Mayan Legends: Bedtime Stories of an Ancient Civilization (Part 1)

Mayan mythology is based on the 3000-year-old civilization’s traditions and religion. Mayan territory covered a vast region called Mesoamerica, territories that are now the Mexican states of Campeche, Chiapas, Quintana Roo, Tabasco, and Yucatan, in addition to some parts of Central America. Even though many of the texts written by the Mayans were burned by the Spanish conquistadors, some legends survived and are still shared today.

In part 1 of this blog post, we will share:

1. The Legend of the Aluxes. mystical beings that watch over their owners, if respected.
2. The Legend of Xtabay, which tells the story of a liquor produced on the Yucatan Peninsula.

The Legend of the Aluxes

Aluxes are tiny beings created out of clay that hide and protect their owner. Once Aluxes (pronounced ah-lu-shes) were created, they were prayed for and given offerings to make them come to life.

Aluxes are faithful to their owners and mischievous with strangers. When their owners’ properties are passed down to others, they come out and scare the children. To please them, the new owners give them food, cigarettes, honey and corn.

Today aluxes continue to take care of Mayan towns. Some original clay figurines can be found at Dzitnup and Samula cenotes, near the city of Valladolid. Some people believe that aluxes are here to bring light to the world. The creatures are hardly ever seen, as they are agile and light, like the wind. Today Mayans still believe that if respected, aluxes will protect them and will take care of their properties.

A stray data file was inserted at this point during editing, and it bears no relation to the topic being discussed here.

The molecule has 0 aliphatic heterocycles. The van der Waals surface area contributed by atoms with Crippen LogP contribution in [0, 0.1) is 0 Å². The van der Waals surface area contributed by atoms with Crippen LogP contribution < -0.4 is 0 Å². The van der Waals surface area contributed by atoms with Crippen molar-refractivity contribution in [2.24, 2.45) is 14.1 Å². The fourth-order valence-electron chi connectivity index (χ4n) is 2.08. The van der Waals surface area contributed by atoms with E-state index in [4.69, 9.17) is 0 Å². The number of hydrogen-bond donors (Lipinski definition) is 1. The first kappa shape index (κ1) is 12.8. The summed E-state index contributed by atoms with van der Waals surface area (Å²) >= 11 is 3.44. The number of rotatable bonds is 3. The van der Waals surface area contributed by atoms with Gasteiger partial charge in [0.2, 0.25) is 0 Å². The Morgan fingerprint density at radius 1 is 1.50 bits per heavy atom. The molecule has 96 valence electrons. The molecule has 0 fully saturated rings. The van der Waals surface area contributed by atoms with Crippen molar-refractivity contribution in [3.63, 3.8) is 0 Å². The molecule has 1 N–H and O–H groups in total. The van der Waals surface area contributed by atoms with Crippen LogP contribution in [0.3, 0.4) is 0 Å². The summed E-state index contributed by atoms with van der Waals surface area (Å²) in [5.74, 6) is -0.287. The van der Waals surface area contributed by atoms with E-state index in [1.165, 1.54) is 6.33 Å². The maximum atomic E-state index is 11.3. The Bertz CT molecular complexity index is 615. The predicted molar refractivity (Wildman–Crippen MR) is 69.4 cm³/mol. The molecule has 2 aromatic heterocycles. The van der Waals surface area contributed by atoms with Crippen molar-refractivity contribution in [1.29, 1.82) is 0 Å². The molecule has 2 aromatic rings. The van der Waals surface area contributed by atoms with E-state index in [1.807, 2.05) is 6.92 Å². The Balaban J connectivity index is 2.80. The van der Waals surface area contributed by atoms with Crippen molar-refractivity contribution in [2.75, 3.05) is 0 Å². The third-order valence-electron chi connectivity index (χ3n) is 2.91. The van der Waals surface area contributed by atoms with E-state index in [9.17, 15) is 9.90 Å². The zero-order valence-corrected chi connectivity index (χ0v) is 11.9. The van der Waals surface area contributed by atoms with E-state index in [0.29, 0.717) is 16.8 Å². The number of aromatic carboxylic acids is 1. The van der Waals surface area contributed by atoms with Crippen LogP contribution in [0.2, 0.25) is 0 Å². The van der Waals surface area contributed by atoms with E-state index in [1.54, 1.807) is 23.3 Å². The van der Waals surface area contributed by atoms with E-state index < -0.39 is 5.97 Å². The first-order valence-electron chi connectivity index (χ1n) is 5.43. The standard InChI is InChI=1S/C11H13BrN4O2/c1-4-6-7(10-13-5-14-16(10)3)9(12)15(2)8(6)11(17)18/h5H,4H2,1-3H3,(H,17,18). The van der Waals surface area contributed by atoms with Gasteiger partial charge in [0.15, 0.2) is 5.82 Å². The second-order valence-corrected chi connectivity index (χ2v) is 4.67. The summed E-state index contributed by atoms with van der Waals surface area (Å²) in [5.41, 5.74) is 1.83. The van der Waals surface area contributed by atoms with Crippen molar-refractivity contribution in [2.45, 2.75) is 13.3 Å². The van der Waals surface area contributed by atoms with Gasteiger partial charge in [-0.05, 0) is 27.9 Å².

The Legend of Xtabay and Xtabentun

The legend of Xtabay (pronounced eesh-ta-bai) tells the story of two beautiful sisters. One of them was known as a sinner and the other as a saint. One was rejected because she was sexually liberal, but she was loved by the sick and weak. The second one was pure, but inside she was rigid and condescending.

Upon Xkeban’s (the sinner) death, she received visitors from all over. Her tomb was surrounded by beautiful, colorful flowers and a sweet smell filled the air. When Utz-Colel (the saint) died her body emitted a disgusting smell and all the flowers around her grave died. From Xkeban’s tomb a flower called Xtabentun grows, while from Utz-Colel’s tomb, a cactus called tzacam grows.

Utz-Colel returned from eternity to take revenge on the kindness of her sister. To imitate her sister’s life, Utz-Colel offered love to strangers. She waits for them by ceiba trees as she combs her hair with a brush made out of that cactus, tzacam. She lures them in and then she kills them.

Watch for our Mayan Legends: Bedtime Stories of an Ancient Civilization (Part 2).